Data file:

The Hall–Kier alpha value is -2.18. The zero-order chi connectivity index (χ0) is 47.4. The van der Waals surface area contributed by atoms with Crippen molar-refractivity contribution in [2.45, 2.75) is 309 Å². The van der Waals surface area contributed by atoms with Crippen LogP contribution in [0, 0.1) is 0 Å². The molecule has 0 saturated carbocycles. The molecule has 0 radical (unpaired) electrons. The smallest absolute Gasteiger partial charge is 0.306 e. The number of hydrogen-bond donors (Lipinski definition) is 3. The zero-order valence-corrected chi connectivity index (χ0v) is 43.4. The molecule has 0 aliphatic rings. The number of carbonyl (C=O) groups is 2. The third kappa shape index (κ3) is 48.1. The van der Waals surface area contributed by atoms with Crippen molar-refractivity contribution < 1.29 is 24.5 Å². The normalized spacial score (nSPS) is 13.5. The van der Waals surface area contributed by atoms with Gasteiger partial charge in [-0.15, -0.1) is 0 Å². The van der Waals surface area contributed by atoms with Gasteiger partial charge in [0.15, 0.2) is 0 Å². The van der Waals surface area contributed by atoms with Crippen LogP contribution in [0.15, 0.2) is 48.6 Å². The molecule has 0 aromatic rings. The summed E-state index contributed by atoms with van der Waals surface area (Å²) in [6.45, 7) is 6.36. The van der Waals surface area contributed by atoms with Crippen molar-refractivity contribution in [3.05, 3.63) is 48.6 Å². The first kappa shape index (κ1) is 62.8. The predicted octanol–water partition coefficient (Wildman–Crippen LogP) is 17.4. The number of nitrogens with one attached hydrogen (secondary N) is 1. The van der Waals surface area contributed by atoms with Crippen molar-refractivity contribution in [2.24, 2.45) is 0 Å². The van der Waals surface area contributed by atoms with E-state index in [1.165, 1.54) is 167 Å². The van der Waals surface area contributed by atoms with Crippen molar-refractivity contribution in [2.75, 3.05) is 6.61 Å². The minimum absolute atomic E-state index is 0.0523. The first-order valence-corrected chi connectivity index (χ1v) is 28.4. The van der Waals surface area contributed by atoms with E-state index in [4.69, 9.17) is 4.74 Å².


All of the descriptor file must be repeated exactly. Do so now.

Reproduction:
The Hall–Kier alpha value is -2.18. The zero-order chi connectivity index (χ0) is 47.4. The van der Waals surface area contributed by atoms with Crippen molar-refractivity contribution in [2.45, 2.75) is 309 Å². The van der Waals surface area contributed by atoms with Crippen LogP contribution in [0, 0.1) is 0 Å². The molecule has 0 saturated carbocycles. The molecule has 0 radical (unpaired) electrons. The smallest absolute Gasteiger partial charge is 0.306 e. The number of hydrogen-bond donors (Lipinski definition) is 3. The zero-order valence-corrected chi connectivity index (χ0v) is 43.4. The molecule has 0 aliphatic rings. The number of carbonyl (C=O) groups is 2. The third kappa shape index (κ3) is 48.1. The van der Waals surface area contributed by atoms with Crippen molar-refractivity contribution < 1.29 is 24.5 Å². The normalized spacial score (nSPS) is 13.5. The van der Waals surface area contributed by atoms with Gasteiger partial charge in [-0.15, -0.1) is 0 Å². The van der Waals surface area contributed by atoms with Gasteiger partial charge in [0.15, 0.2) is 0 Å². The van der Waals surface area contributed by atoms with Crippen LogP contribution in [0.15, 0.2) is 48.6 Å². The molecule has 0 aromatic rings. The summed E-state index contributed by atoms with van der Waals surface area (Å²) in [6.45, 7) is 6.36. The van der Waals surface area contributed by atoms with Crippen molar-refractivity contribution in [3.05, 3.63) is 48.6 Å². The first kappa shape index (κ1) is 62.8. The predicted octanol–water partition coefficient (Wildman–Crippen LogP) is 17.4. The number of nitrogens with one attached hydrogen (secondary N) is 1. The van der Waals surface area contributed by atoms with Crippen molar-refractivity contribution in [2.24, 2.45) is 0 Å². The van der Waals surface area contributed by atoms with E-state index in [1.165, 1.54) is 167 Å². The van der Waals surface area contributed by atoms with Crippen molar-refractivity contribution in [2.75, 3.05) is 6.61 Å². The minimum absolute atomic E-state index is 0.0523. The first-order valence-corrected chi connectivity index (χ1v) is 28.4. The van der Waals surface area contributed by atoms with E-state index in [4.69, 9.17) is 4.74 Å².